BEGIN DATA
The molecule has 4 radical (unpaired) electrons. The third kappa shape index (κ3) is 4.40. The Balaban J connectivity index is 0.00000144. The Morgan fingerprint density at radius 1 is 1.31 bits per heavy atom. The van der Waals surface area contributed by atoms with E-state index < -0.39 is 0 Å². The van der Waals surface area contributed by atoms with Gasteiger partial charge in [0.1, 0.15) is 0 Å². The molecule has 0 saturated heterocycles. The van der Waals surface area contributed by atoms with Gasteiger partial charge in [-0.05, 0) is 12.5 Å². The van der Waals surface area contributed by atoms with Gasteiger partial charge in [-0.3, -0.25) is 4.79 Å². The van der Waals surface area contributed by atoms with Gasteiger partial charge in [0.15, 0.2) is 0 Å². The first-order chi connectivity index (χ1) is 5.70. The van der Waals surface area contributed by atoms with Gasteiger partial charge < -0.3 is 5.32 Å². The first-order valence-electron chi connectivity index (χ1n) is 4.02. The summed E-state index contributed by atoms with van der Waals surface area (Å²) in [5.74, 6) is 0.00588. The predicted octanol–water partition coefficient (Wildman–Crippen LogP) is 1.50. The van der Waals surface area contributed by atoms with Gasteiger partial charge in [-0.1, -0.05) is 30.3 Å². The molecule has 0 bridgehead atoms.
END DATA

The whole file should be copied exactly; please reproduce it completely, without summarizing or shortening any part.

The molecule has 4 radical (unpaired) electrons. The third kappa shape index (κ3) is 4.40. The Balaban J connectivity index is 0.00000144. The Morgan fingerprint density at radius 1 is 1.31 bits per heavy atom. The van der Waals surface area contributed by atoms with E-state index < -0.39 is 0 Å². The van der Waals surface area contributed by atoms with Gasteiger partial charge in [0.1, 0.15) is 0 Å². The molecule has 0 saturated heterocycles. The van der Waals surface area contributed by atoms with Gasteiger partial charge in [-0.05, 0) is 12.5 Å². The van der Waals surface area contributed by atoms with Gasteiger partial charge in [-0.3, -0.25) is 4.79 Å². The van der Waals surface area contributed by atoms with Gasteiger partial charge in [0.15, 0.2) is 0 Å². The first-order chi connectivity index (χ1) is 5.70. The van der Waals surface area contributed by atoms with Gasteiger partial charge < -0.3 is 5.32 Å². The first-order valence-electron chi connectivity index (χ1n) is 4.02. The summed E-state index contributed by atoms with van der Waals surface area (Å²) in [5.74, 6) is 0.00588. The predicted octanol–water partition coefficient (Wildman–Crippen LogP) is 1.50. The van der Waals surface area contributed by atoms with Gasteiger partial charge in [-0.1, -0.05) is 30.3 Å². The molecule has 0 bridgehead atoms.